By Khalid Baig

    They were circumambulating the Ka'ba, when Ka'ab bin Ujrah asked Abdul Rahman ibn Abi Lailah: "Shall I not give you a precious gift?" A gift in the middle of that act of intense devotion? Abdul Rahman was a prominent tabayi, i.e. from the generation that came after the generation of the companions. Ka'ab, may Allah be pleased with him, was one of the 1400 Companions who were part of the Covenant of al Ridwan, a covenant to live or fall together to avenge the blood of Uthman bin Affan, Radi-Allahu anhu, who had been feared to have been murdered by the Quraish. To know this background is to get a clue to the special gift.

    While Muslims were stationed at Hudaybiyah, where the covenant took place, many delegations of Quraish had visited them. Among them was Urwah ibn Mas'ud al Thaqafi. It was he who reported the extra-ordinary relationship of the companions with the Prophet, Sall-Allahu alayhi wa sallam Sall-Allahu alayhi wa sallam: "I have seen Caesar and Chosroes in their pomp, but never have I seen a man honored as Muhammad is honored by his comrades."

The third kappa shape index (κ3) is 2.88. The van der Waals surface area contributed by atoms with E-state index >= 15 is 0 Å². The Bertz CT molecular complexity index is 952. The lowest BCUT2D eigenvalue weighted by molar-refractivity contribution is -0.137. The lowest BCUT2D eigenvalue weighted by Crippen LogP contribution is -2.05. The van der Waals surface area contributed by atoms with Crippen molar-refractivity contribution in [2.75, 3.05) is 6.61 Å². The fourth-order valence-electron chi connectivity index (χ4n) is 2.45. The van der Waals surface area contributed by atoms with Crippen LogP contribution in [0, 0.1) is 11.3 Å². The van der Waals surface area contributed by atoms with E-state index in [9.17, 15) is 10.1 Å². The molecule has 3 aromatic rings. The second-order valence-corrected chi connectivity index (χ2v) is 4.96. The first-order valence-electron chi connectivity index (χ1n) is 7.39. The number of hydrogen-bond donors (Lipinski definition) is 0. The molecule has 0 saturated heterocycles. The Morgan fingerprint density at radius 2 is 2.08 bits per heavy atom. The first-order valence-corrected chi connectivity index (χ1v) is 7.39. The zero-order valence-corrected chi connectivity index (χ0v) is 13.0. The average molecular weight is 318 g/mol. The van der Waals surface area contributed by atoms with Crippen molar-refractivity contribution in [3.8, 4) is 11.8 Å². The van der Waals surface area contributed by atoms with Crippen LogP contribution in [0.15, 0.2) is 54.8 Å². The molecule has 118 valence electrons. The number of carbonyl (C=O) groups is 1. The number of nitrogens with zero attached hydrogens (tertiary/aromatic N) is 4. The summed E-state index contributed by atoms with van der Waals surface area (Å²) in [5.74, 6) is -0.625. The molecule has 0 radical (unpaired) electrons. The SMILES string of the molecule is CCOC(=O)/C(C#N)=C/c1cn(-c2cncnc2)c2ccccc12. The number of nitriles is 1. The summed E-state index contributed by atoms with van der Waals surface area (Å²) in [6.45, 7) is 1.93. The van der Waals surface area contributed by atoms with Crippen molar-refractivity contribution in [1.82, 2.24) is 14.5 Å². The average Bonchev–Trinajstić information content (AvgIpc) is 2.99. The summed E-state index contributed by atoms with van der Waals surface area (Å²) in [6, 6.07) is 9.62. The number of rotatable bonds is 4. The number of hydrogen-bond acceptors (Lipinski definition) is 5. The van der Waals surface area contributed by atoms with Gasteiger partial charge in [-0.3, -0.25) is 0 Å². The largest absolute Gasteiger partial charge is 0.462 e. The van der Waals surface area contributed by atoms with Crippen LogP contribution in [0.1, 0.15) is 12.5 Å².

The gift that Ka'ab gave to ibn Abi Lailah was the hadith that gives us the salawat (benediction) that we use in regular prayers. The companions asked the proper way of sending the blessings, when the verse requiring them to do so was revealed.

    "Lo Allah and His angels shower blessings on the Prophet. O ye who believe! Ask blessings on him and salute him with a worthy salutation." [Al-Ahzab, 33:56].

    Then the Prophet, Sall-Allahu alayhi wa sallam Sall-Allahu alayhi wa sallam, taught them the exact words, as they themselves were revealed to him by Allah.

    A prophet of God is a unique person. He acts as the link between the people and their Creator. He is a human being, yet he speaks for God. The most difficult task for followers of a prophet has always been that of dealing with the prophet as a prophet. It is so easy to go to extremes. Make him divine, God-incarnate, Son of God. Or make him just another man, attributing all human weaknesses and sins to him. Religious literature of major religions in the world is testimony to these tendencies. It is a story of abject human failure in this matter.